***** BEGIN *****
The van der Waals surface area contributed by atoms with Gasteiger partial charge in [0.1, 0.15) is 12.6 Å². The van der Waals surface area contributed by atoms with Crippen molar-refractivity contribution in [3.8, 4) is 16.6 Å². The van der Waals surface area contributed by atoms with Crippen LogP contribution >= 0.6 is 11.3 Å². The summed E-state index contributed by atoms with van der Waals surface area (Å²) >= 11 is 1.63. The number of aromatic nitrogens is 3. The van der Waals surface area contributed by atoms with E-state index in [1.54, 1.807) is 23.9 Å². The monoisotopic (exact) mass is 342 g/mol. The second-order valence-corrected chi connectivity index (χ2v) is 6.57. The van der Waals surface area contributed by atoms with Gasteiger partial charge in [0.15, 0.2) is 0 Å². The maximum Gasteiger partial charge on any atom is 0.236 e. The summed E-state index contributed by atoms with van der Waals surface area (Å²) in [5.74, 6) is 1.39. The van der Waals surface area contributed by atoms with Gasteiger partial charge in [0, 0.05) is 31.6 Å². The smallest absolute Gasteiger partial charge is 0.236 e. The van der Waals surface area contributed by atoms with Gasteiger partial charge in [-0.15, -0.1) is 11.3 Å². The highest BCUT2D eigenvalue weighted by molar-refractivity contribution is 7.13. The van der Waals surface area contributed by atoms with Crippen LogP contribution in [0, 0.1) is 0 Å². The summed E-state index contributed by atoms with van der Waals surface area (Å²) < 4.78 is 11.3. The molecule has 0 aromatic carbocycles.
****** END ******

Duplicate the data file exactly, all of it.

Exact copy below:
The van der Waals surface area contributed by atoms with Gasteiger partial charge in [0.1, 0.15) is 12.6 Å². The van der Waals surface area contributed by atoms with Crippen molar-refractivity contribution in [3.8, 4) is 16.6 Å². The van der Waals surface area contributed by atoms with Crippen LogP contribution >= 0.6 is 11.3 Å². The summed E-state index contributed by atoms with van der Waals surface area (Å²) >= 11 is 1.63. The number of aromatic nitrogens is 3. The van der Waals surface area contributed by atoms with E-state index in [1.54, 1.807) is 23.9 Å². The monoisotopic (exact) mass is 342 g/mol. The second-order valence-corrected chi connectivity index (χ2v) is 6.57. The van der Waals surface area contributed by atoms with Gasteiger partial charge in [0.15, 0.2) is 0 Å². The maximum Gasteiger partial charge on any atom is 0.236 e. The summed E-state index contributed by atoms with van der Waals surface area (Å²) in [5.74, 6) is 1.39. The van der Waals surface area contributed by atoms with Gasteiger partial charge in [0, 0.05) is 31.6 Å². The smallest absolute Gasteiger partial charge is 0.236 e. The van der Waals surface area contributed by atoms with Gasteiger partial charge in [-0.15, -0.1) is 11.3 Å². The highest BCUT2D eigenvalue weighted by molar-refractivity contribution is 7.13. The van der Waals surface area contributed by atoms with Crippen LogP contribution in [0, 0.1) is 0 Å². The summed E-state index contributed by atoms with van der Waals surface area (Å²) < 4.78 is 11.3. The molecule has 0 aromatic carbocycles.